From various sources, I’d seen this article on Kansas City Chiefs tight end Tony Gonzalez, titled “The 247 lb. Vegan”. Now that I’ve read it, one fact is clear: Tony Gonzalez is not a vegan. I’m not sure that he specifically calls himself a vegan now, although the article makes clear that he has in the past. But the presence of meat in his diet demonstrates that he is an omnivore, however limited his consumption of animal products may be.
Contrary to what some want to believe, I don’t care. So we “lost” one. I don’t judge the worth of my veganism on its popular acceptance. Having celebrities among our numbers is momentarily fascinating but ultimately irrelevant. Save the glee over Tony Gonzalez.
And the excuses for meat. From Debbie Schlussel:
Lots of vegan, vegetarian, and animal rights sites around the Net are buzzing about today’s Wall Street Journal feature, “The 247 Lb. Vegan*”. They’re claiming that this article, about the diet of 247 lb. Kansas City Chiefs Tight End Tony Gonzalez, proves that an animal products-free diet is sustainable for anyone regardless of the lifestyle, physique, or profession.
But it’s a lie. There’s a reason there is an asterisk in the title of the article. Gonzalez’s diet includes 1,120 calories of broiled salmon for dinner. …
Ooooooh, we are so busted. Or as Schlussel points out with the title of her entry:
Weekend Read: Can a 247 lb. NFL Lineman Be a Vegan?
(Subtitle: Vegans Are Lying)
Presumably she’s referring to the “lots of vegan, vegetarian, and animal rights sites around the Net” that are “buzzing” about the article’s claim. Strangely, she doesn’t link to a single site – vegan, vegetarian, animal rights, or otherwise – that discusses this article. She merely makes her unsupported statement, excerpts a bit from the article from one expert about the non-viability of a vegan diet for an elite athlete, and offers a “suck it” to vegans because we’re allegedly too stupid to realize that chicken is meat and fish oil is an animal-based product. They are? For real? Wow, I learn something new every day.
Allow me to demonstrate a little logic and honesty by going one step further. In the video associated with the article, Mr. Gonzalez makes a smoothie. He states (at 3:08):
You put, uh, your rice milk on there. Or almond milk or, or regular milk.
I think he means cow’s milk, which is not vegan. There is your definitive proof that I lie about my diet. Tony Gonzalez calls himself a vegan, but he eats meat and maybe milk. I call myself a vegan because I don’t eat meat or milk. The label matters; the action does not. We are both lying.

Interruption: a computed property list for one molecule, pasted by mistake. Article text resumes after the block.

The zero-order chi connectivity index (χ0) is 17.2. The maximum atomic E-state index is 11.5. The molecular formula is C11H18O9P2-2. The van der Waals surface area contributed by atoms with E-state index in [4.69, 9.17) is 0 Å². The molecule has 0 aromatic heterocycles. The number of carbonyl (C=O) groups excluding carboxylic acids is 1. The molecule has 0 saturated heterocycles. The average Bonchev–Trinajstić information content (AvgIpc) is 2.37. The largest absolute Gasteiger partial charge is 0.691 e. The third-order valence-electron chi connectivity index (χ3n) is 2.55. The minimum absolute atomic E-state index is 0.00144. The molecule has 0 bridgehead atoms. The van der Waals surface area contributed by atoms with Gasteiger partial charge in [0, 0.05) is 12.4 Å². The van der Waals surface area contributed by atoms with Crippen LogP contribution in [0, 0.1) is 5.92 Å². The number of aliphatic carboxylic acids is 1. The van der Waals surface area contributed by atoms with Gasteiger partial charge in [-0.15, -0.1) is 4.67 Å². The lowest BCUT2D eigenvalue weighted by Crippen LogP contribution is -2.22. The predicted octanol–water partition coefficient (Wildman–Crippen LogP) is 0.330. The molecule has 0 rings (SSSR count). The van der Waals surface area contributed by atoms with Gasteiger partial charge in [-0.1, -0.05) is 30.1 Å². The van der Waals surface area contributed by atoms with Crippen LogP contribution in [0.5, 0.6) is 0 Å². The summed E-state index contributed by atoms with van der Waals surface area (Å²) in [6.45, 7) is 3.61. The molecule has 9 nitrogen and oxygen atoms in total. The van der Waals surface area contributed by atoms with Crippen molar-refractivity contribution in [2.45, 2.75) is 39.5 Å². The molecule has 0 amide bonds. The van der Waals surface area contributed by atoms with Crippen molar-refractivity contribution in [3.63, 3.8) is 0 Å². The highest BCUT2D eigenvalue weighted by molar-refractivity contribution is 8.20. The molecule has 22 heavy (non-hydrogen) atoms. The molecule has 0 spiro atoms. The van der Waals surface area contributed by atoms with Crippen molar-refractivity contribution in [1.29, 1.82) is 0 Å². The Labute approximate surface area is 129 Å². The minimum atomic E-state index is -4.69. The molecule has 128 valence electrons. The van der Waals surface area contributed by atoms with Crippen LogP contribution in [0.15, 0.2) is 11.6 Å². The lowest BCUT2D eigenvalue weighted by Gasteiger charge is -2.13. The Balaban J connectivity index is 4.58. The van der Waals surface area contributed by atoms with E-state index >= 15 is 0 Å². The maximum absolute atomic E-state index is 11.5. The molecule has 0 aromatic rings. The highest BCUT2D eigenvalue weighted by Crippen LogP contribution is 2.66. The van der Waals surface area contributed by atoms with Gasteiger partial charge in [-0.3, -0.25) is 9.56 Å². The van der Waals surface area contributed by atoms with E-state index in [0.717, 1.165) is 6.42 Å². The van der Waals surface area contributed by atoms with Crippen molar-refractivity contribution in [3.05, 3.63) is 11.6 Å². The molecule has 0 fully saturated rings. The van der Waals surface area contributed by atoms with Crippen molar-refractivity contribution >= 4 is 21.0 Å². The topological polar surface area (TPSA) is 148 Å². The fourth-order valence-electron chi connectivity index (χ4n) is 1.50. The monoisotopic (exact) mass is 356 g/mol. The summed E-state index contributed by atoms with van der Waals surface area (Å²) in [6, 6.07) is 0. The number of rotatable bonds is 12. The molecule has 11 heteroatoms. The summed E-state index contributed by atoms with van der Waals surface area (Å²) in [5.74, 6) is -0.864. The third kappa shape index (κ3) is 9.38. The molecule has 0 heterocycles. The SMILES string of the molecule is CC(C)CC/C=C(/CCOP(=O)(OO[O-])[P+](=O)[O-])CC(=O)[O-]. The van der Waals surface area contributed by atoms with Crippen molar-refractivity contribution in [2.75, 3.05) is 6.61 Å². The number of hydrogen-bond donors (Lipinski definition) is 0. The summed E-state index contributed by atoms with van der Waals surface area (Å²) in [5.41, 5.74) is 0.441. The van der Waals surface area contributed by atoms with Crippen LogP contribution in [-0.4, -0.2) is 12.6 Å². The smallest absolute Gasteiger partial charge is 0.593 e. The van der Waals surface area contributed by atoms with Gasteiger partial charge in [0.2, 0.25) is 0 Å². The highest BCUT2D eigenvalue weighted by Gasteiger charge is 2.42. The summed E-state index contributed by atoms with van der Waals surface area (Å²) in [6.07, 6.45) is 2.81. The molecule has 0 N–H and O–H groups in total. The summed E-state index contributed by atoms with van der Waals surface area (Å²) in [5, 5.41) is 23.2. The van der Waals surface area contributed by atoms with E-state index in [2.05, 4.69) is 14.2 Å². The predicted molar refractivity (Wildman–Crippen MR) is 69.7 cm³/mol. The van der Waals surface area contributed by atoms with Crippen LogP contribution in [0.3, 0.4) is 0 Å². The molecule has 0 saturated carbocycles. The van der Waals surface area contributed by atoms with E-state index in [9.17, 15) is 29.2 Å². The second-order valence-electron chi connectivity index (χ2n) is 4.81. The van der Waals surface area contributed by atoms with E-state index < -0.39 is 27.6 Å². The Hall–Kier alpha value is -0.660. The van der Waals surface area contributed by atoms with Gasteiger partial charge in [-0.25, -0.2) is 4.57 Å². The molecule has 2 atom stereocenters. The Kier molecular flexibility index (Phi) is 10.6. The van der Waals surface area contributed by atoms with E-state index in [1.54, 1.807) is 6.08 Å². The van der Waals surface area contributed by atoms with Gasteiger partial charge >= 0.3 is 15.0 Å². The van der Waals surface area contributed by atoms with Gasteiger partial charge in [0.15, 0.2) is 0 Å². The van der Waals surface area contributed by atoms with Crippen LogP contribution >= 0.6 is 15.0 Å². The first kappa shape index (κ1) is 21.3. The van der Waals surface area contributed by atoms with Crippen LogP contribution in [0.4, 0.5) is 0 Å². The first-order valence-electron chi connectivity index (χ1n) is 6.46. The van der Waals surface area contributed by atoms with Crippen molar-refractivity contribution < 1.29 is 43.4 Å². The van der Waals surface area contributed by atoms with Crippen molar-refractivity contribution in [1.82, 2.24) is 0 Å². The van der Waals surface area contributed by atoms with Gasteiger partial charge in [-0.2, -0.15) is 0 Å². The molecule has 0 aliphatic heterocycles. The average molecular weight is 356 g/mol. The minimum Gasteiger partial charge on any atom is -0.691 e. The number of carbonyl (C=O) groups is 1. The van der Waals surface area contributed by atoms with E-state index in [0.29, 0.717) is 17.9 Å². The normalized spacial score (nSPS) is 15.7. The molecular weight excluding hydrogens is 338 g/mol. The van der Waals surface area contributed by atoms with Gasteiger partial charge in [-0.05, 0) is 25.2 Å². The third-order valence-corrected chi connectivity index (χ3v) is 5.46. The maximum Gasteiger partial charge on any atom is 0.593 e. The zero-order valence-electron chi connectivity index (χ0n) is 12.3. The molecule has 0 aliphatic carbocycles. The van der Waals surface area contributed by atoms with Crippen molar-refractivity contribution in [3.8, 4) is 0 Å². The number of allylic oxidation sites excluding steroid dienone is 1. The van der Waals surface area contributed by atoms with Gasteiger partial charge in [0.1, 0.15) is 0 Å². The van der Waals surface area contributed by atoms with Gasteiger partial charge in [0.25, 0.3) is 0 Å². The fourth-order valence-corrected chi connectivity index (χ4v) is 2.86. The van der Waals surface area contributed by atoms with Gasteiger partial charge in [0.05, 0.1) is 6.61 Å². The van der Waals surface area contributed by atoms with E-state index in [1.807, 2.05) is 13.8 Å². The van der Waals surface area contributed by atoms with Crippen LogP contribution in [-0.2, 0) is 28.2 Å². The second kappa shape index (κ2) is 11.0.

I’m not surprised by her thinking, having read Schlussel’s entry. She offers this in response to her question in her title:
So, the answer is no. One cannot be an NFL lineman and be a vegan. You need animal protein to maintain the weight. And looking at the photo of Gonzalez, he looks on the small and thin side for an NFL lineman. He’d probably be much bigger and stronge [sic]–a prized advantage in an NFL line–if he ate meat and protein and drank cow’s or goat’s milk. …
Before ridiculing her scientific method, it should be noted that 247 pounds is not an atypical size for an NFL tight end. A tight end is not a lineman in the traditional sense, so he is not as big as the guards, tackles, and center. For example, Redskins Pro Bowl tight end Chris Cooley is 6′ 3″ and 249 pounds. This year’s Pro Bowl starters at tight end are Jason Witten (6′ 5″, 266) and Antonio Gates (6′ 4″, 260). Schlussel’s reasoning, if it can be called that, is empty of any knowledge of her subject matter. But there’s no need to let that be an impediment, I suppose.
But to the proof of her thesis statement, the first reported attempt by an NFL player to be a vegan “failed”. There’s no question of whether he received incorrect advice from his nutritionists. There’s no examination of how an actual vegan might approach a dietary need for more than 3,000 calories per day. This one example of a player who may not actually self-identify (I think he does) as vegan is enough. This is definitive; it’s impossible to be a vegan lineman in the NFL. Next up, her proof that God exists.
If Mr. Gonzalez calls himself a vegan, he is mistaken. If Mr. Gonzalez does not call himself a vegan, the article is mistaken. One of those two statement is fact. The answer is not clear, so The Wall Street Journal reporter (and/or editor) botched the article by not clarifying this point. That, and maybe Debbie Schlussel’s disregard for facts, is the only takeaway from the article.
Hat tip to Elaine Vigneault for the heads up on Schlussel’s nonsense.